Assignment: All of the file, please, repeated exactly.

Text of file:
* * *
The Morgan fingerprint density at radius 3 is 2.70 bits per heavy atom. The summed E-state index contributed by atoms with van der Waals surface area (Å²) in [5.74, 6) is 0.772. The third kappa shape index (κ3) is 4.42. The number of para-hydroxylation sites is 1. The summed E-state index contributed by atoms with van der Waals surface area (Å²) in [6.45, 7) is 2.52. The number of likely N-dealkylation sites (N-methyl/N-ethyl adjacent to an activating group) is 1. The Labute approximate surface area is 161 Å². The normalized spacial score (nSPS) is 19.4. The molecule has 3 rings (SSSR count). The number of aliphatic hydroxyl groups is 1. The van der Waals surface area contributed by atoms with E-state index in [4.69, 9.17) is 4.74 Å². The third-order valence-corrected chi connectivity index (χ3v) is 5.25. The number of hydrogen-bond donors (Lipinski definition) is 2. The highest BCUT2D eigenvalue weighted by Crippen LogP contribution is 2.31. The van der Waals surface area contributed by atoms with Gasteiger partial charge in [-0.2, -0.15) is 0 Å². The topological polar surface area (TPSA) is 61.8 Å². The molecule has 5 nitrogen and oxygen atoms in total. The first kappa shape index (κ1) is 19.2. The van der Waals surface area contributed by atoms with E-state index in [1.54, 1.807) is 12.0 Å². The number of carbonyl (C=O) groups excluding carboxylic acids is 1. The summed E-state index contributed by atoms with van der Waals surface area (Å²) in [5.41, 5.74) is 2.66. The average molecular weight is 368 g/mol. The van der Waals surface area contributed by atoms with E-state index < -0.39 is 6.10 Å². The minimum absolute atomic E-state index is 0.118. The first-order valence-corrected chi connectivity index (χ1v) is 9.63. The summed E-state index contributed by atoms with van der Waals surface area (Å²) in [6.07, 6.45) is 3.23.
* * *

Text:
The Morgan fingerprint density at radius 3 is 2.70 bits per heavy atom. The summed E-state index contributed by atoms with van der Waals surface area (Å²) in [5.74, 6) is 0.772. The third kappa shape index (κ3) is 4.42. The number of para-hydroxylation sites is 1. The summed E-state index contributed by atoms with van der Waals surface area (Å²) in [6.45, 7) is 2.52. The number of likely N-dealkylation sites (N-methyl/N-ethyl adjacent to an activating group) is 1. The Labute approximate surface area is 161 Å². The normalized spacial score (nSPS) is 19.4. The molecule has 3 rings (SSSR count). The number of aliphatic hydroxyl groups is 1. The van der Waals surface area contributed by atoms with E-state index in [4.69, 9.17) is 4.74 Å². The third-order valence-corrected chi connectivity index (χ3v) is 5.25. The number of hydrogen-bond donors (Lipinski definition) is 2. The highest BCUT2D eigenvalue weighted by Crippen LogP contribution is 2.31. The van der Waals surface area contributed by atoms with Gasteiger partial charge in [-0.2, -0.15) is 0 Å². The topological polar surface area (TPSA) is 61.8 Å². The molecule has 5 nitrogen and oxygen atoms in total. The first kappa shape index (κ1) is 19.2. The van der Waals surface area contributed by atoms with E-state index in [1.54, 1.807) is 12.0 Å². The number of carbonyl (C=O) groups excluding carboxylic acids is 1. The summed E-state index contributed by atoms with van der Waals surface area (Å²) in [5.41, 5.74) is 2.66. The average molecular weight is 368 g/mol. The van der Waals surface area contributed by atoms with E-state index < -0.39 is 6.10 Å². The minimum absolute atomic E-state index is 0.118. The first-order valence-corrected chi connectivity index (χ1v) is 9.63. The summed E-state index contributed by atoms with van der Waals surface area (Å²) in [6.07, 6.45) is 3.23.